In early December, vaccinated and rapid tested, I had the opportunity to catch up in person with Klaus Schwab, chairman of the World Economic Forum, our partner in this special issue. It was his first visit to New York since the pandemic began, and though we covered a wide range of topics, from inflation to climate policy, the theme we kept coming back to is one that has been pervasive for all of us across the past two years: the power and importance of physical connection.
Schwab, of course, is one of the world’s pre-eminent conveners, having been gathering leaders in Davos, Switzerland, and elsewhere for over 50 years. I asked what he made of the endless physical-virtual conundrum we find ourselves in. “To really establish trust in human relationships,” he said, “you need personal contact. You need to have some moments on the side of the video screen.”
With the rapid spread of the Omicron variant limiting those moments, ongoing barriers to being together are taking a deep toll, not only in global relations—including the now postponed 2022 Davos annual meeting—but in our schools, workplaces and families. As Alphabet CEO Sundar Pichai has put it, we’re living on “borrowed time, in terms of working on memories of the relationships you have and the connections you have.” And yet collaboration is more crucial than ever to tackling our many collective problems.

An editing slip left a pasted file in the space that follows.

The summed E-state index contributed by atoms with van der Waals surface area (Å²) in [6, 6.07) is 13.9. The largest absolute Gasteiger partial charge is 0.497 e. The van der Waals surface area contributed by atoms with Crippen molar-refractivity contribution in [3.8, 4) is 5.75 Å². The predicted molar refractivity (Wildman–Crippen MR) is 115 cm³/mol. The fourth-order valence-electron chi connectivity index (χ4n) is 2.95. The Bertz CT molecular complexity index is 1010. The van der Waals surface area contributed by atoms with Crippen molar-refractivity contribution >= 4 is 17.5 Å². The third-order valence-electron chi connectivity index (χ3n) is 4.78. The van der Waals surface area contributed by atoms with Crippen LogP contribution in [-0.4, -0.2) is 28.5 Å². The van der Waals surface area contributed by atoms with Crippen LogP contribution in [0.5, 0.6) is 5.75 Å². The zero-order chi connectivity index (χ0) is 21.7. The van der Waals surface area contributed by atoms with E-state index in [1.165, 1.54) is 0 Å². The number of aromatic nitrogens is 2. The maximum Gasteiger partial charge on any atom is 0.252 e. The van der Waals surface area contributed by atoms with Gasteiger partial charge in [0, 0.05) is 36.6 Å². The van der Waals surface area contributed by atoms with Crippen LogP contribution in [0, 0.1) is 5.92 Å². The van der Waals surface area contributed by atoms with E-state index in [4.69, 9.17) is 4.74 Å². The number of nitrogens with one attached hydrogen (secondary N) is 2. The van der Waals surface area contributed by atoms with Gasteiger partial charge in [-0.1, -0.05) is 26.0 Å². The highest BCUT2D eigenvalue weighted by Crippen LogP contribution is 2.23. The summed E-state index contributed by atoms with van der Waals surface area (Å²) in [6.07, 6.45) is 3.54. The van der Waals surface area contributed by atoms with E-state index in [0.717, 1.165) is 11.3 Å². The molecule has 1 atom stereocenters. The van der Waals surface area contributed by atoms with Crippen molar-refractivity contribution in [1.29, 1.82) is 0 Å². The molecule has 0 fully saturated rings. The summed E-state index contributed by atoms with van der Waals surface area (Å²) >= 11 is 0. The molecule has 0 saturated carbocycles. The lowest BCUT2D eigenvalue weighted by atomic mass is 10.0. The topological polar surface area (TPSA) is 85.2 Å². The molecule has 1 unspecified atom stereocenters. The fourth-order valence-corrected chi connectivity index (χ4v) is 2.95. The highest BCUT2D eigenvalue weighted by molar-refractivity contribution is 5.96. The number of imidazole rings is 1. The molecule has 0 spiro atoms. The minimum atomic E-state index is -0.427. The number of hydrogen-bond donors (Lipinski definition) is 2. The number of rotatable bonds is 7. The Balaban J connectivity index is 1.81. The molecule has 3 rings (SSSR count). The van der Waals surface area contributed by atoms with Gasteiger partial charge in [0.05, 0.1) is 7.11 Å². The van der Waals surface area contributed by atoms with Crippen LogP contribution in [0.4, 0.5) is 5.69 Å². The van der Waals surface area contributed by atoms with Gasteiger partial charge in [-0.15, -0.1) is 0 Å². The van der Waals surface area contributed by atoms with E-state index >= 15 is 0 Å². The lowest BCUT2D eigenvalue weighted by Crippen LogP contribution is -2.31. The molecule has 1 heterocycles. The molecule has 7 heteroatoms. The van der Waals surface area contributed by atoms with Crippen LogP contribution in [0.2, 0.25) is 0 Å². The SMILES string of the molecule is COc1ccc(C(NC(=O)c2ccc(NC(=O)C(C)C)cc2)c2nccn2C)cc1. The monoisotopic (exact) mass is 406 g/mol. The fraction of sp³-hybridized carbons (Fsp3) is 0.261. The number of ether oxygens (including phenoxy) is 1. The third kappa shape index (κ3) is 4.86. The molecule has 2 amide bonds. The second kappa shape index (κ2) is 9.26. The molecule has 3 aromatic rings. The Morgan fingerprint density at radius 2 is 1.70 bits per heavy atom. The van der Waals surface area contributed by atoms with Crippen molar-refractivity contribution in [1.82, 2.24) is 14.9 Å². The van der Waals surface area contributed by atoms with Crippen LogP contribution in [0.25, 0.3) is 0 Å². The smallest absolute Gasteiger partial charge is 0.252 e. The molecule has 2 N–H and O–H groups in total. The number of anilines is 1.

That theme runs through this issue. Leaders in the worlds of policy, business, arts and advocacy share their most powerful partnerships—from former United Nations climate chief Christiana Figueres, who writes about a covert effort code-named Groundswell that helped pave the way for the 2015 Paris Agreement, to actor and activist Don Cheadle, who describes how his personal activism came about on the sets of the Avengers movies. Former PepsiCo CEO Indra Nooyi makes the case that collaboration is key for creating a much-needed new balance of work and life that will ultimately lead to more productivity and profit. And Yuval Noah Harari, best-selling author of Sapiens, argues that “the price tag of preventing the apocalypse is in the low single digits of annual global GDP.” Harari asks why we aren’t willing to take that step.
TIME’s Billy Perrigo, who has been reporting on the hazardous by-products of Big Tech, profiles Timnit Gebru, one of the world’s leading thinkers on artificial intelligence who—after a fraught departure from Google—is urging restraints on the power of the companies developing it. Veteran TIME contributor Vivienne Walt has a remarkable interview with former Danone CEO Emmanuel Faber. He talks openly—rare for a CEO—about being fired by the global food giant after 24 years, and stands by the purpose-driven focus of his tenure even as some say it cost him his job. “In no way should that discourage progressive CEOs,” he says. “They have, ultimately, the backing of large shareholders.”
Our great appreciation to our partners at SOMPO, who made this special issue possible. We look forward to seeing you—in person—at our annual kickoff event in Davos once Omicron and any successors determine the date! And we wish you health and happiness in this new year.
- LGBTQ Reality TV Takes on a Painful Moment
- Column: How the World Must Respond to AI
- What the Debt Ceiling Deal Means for Student Loan Borrowers
- India’s Female Wrestlers Are Saying #MeToo
- 7 Ways to Get Better at Small Talk
- Florence Pugh Might Just Save the Movie Star From Extinction
- The End of Succession
- Scientists Get Closer to Harnessing Solar Power From Space